The journal JAMA Pediatrics published a series of recommendations and how many hours they have to sleep at each age.
The isolation measures that apply today are very different from those of March, when the quarantine was ordered. Many businesses have resumed their activities in accordance with the protocols and the movement of people increased throughout the country. However, the epidemiological situation has not yet allowed boys, girls and adolescents to return to face-to-face classes and the discussion continues on how and under what conditions they will be able to return. That lack of routine of going to school caused changes in daily schedules and it also affects your rest.
“The pandemic has significantly altered the normal sleep patterns of children and adolescents. Although it is similar to the sleep laxity during summer vacation, children and families need to adjust their sleep schedules to get a good rest and get up properly to start the day, “say Mori Stern, from the Department of Pediatrics at the University of Florida School of Medicine (United States), Mary Wagner and Lindsay Thompson, from the Department of Health Outcomes and Biomedical Informatics, in an article published on the patient page of the journal JAMA Pediatrics.
“Sleep is a key component of a healthy life when the body and brain rest and recharge – they continue -. If children and adolescents do not get enough sleep, may be irritable and have behavioral changes, attention difficulties and memory problems. Inadequate sleep increases the risk of high blood pressure, obesity, depression, and diabetes.
The American Academy of Sleep Medicine recommends that children ages 3 to 5 sleep 10 to 13 hours a day, 6 to 12 years sleep 9 to 12 hours, and teens 8 to 10 hours.
“Signs of insufficient sleep include difficulty getting up in the morning, sleep during the day (outside the appropriate age for napping), sleep more on weekends, yawn or misbehave. With relaxed schedules, children and adolescents can delay going to bed and going to sleep later, “the authors say, noting that some families may need guidance to reestablish sleep schedules.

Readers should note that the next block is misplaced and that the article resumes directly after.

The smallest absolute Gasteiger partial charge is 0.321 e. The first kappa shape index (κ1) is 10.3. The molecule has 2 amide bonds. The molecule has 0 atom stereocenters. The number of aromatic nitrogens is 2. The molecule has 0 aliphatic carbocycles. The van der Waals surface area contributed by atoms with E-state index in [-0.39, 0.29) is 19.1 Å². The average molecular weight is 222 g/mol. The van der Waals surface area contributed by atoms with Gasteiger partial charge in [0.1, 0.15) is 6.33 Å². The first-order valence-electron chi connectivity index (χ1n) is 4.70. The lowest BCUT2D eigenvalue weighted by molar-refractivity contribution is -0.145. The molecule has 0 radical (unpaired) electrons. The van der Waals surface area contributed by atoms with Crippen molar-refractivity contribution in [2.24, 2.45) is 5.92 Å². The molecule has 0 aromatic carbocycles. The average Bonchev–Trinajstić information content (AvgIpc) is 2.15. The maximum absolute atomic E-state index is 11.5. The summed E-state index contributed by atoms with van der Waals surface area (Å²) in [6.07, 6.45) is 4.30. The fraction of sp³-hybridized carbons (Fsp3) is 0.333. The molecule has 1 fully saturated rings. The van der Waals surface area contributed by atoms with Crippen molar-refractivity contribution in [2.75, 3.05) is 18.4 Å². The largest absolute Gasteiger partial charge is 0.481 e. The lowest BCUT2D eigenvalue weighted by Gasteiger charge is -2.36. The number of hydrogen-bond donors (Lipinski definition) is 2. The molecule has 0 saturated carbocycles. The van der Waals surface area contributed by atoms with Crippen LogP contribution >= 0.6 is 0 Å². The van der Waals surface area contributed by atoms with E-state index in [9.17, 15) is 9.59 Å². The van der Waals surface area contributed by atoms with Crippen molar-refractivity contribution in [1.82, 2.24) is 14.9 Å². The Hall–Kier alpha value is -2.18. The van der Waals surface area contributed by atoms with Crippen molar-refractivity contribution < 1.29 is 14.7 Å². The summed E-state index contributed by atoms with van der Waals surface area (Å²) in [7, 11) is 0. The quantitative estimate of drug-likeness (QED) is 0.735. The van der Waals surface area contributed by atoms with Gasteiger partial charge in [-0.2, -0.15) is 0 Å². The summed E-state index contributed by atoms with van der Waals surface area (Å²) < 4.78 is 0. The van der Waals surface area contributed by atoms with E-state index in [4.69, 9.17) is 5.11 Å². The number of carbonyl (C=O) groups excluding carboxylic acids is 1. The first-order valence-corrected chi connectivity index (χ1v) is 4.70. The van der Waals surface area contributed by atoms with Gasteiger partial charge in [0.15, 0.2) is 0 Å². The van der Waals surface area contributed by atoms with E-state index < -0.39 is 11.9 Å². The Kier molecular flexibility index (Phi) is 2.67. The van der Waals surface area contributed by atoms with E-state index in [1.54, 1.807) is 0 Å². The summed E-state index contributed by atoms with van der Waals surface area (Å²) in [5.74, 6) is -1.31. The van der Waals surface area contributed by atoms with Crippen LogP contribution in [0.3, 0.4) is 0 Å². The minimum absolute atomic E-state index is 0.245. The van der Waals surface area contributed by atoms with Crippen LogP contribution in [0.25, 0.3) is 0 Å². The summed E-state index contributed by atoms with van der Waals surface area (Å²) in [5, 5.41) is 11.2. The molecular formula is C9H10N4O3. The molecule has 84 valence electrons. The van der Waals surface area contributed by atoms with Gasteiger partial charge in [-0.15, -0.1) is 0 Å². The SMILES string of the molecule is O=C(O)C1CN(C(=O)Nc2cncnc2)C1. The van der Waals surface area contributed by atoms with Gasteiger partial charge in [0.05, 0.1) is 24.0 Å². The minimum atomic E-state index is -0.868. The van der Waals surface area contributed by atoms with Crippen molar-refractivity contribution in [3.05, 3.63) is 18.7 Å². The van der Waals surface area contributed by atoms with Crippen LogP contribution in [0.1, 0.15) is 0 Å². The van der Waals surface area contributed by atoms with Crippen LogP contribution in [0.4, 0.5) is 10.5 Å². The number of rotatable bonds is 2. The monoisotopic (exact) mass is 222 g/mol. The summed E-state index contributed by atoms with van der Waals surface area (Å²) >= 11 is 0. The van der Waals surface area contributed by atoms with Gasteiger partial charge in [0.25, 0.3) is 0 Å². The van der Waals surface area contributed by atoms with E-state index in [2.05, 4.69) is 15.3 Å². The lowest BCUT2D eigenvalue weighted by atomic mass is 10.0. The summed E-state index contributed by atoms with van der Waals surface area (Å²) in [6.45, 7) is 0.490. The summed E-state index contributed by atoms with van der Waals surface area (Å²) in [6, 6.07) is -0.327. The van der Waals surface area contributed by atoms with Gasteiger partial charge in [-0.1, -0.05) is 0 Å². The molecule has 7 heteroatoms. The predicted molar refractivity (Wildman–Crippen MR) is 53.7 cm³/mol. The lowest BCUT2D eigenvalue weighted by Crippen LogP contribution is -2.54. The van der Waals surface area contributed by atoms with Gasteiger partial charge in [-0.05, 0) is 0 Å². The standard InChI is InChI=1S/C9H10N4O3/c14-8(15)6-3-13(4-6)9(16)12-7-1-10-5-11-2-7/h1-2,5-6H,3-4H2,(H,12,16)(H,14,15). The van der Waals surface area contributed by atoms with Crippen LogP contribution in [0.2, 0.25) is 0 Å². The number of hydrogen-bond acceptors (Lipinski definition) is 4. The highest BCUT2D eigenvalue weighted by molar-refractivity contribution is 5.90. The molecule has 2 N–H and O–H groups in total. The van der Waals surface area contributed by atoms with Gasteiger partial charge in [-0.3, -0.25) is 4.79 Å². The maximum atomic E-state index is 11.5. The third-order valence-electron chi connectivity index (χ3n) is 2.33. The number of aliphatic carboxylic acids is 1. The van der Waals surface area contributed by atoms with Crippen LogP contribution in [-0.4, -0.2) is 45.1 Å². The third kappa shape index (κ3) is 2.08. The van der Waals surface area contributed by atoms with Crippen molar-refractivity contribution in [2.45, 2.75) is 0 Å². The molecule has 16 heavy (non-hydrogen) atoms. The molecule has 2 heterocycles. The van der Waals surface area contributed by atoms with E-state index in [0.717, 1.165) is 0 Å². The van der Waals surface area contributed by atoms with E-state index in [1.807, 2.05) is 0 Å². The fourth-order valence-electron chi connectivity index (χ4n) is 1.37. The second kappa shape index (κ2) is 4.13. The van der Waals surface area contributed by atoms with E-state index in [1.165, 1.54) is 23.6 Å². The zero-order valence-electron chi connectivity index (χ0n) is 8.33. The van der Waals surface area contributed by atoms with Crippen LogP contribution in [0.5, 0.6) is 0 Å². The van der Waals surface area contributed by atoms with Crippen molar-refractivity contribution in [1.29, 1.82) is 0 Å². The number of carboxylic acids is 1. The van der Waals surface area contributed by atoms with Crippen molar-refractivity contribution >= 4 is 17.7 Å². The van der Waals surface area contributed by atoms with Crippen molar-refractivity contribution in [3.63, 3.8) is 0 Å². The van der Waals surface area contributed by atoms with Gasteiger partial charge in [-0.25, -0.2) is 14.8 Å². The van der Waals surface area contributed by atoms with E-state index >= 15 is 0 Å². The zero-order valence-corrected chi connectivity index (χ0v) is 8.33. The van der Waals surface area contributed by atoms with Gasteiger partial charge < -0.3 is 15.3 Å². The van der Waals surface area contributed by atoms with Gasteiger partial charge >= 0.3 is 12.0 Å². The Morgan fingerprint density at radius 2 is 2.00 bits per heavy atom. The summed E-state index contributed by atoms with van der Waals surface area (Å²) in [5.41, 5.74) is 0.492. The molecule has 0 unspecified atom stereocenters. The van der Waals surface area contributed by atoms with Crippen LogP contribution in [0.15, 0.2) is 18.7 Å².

First of all, specialists advise establishing a daily routine for all members of the family with scheduled schedules to wake up, eat, homework or work, recreation and sleep. “School-age children and adolescents can help create their schedules, but parents must set healthy limits,” they argue.
Second, they suggest maintaining a consistent nighttime routine and going to bed at the same time each day. Sleeping spaces should be kept dark and cool.
Screens are great enemies of sleep. The authors recommend turn off electronics at least one hour before bed and keep them out of the boys’ room. “This means there are no cell phones, televisions, computers, tablets, or portable gaming systems. Sleep disruption is increased by just having electronic devices in the room, even if they are not being used. Electronic devices emit blue light that stimulates sleep. wakefulness, as well as eating and drinking in bed, “they emphasize and advise avoiding caffeinated beverages, including soft drinks, tea and coffee.
If bedtime is way out of date than usual under normal conditions, it can take a few weeks to get back into a routine, so gradualism is the way. “Set a goal for wake-up time, and go gradually advancing bedtime 10 minutes every 3 to 4 days. Once your child can fall asleep within 30 minutes of bedtime, change the bedtime 10 minutes earlier the next night. With each step you take, make it time to get up. It is important to avoid naps; the drowsiness that builds up during the day helps children fall asleep at night. If the nap is unavoidable, limit it to 20 minutes. “
In case children and adolescents have problems to modify their sleep schedules or if they manifest other symptoms such as snoring, panting, kicking, or sleeping too much, Stern, Wagner and Thompson advise considering a visit to the pediatrician, because there may be another health problem behind that.
“Adjusting sleep schedules can be challenging at first and It will take time implement it. Sleep is a critical part of the health of children and adolescents, so make it a constant priority and your child will benefit from it for years to come, “they conclude.